The SF 28, Affidavit of Individual Surety, requires the individual surety to list solely-owned assets, liabilities, and net worth, and to furnish a Certificate of Sufficiency. This certificate is required to be signed by an officer of a bank, trust company, or public official. The officer or official certifies that, based upon a personal investigation, the surety is responsible and qualified to act as such, and, to the best of the knowledge of the certifier, that the facts stated by the surety in the SF 28 are true. In MSGI's case, the Corps discovered that the bank officer on Richard Ungar's SF 28 had not been employed with the bank since December 1988. The bank officer on Leland Spencer's SF 28, when contacted, indicated that he had no personal knowledge of the financial status of Mr. Spencer, and that he executed a blank AF 28 for Mr. Spencer.

The investigation also revealed that the brokerage company, the Sureties, was owned and controlled by and shared the same business address as a company which was the subject of a criminal investigation by a federal joint task force for brokering fraudulent surety bonds and individual sureties, which resulted in several arrests. The investigated company regularly brokered Mr. Ungar and Mr. Spencer.

Moreover, the Corps found that the financial information furnished by Mr. Ungar was accompanied by a disclaimer from a certified public accountant indicating that no audit of the assets had been conducted and that all information provided was based upon the representations of Mr. Ungar. second SF 28 executed by Mr. Ungar was submitted by the broker with the requested additional documentation which showed significantly different values of the listed assets and a significantly different total net worth. The Corps also discovered that Mr. Ungar had indicated yet a different total net worth from either of these two figures on a Naval Facilities Engineering Command procurement in April 1989, in which both Mr. Ungar and Mr. Spencer had been rejected after an investigation of their assets. Also, many of Mr. Ungar's assets were jointly owned with his wife-- a fact that was not disclosed on the SF 28. Due to the aforementioned discrepancies and others, the Corps determined MSGI's individual sureties to be unacceptable because their credibility, veracity, integrity and net worth were in question.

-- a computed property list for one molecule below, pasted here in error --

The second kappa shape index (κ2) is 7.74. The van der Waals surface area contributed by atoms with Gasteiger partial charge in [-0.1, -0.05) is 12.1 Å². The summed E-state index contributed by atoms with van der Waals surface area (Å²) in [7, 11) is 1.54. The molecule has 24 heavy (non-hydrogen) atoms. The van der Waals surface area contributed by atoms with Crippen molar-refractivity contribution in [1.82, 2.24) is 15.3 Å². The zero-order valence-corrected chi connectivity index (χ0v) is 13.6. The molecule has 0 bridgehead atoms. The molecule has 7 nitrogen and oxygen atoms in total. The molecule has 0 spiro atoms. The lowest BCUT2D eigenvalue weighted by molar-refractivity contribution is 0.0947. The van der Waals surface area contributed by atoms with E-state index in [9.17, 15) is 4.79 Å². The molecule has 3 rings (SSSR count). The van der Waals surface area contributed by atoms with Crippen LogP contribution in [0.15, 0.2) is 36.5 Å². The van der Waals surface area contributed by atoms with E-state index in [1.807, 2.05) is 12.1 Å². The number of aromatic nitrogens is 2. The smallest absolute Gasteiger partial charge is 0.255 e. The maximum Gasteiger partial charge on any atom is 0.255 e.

MSGI denies the accuracy of many of the referenced discrepancies. MSGI also contends that the Corps' action was improper because the Corps never contacted MSGI or the sureties themselves and that Messrs. Ungar and Spencer had sufficient money in their bank accounts to cover the amount required for the bond which could have been substantiated by a phone call.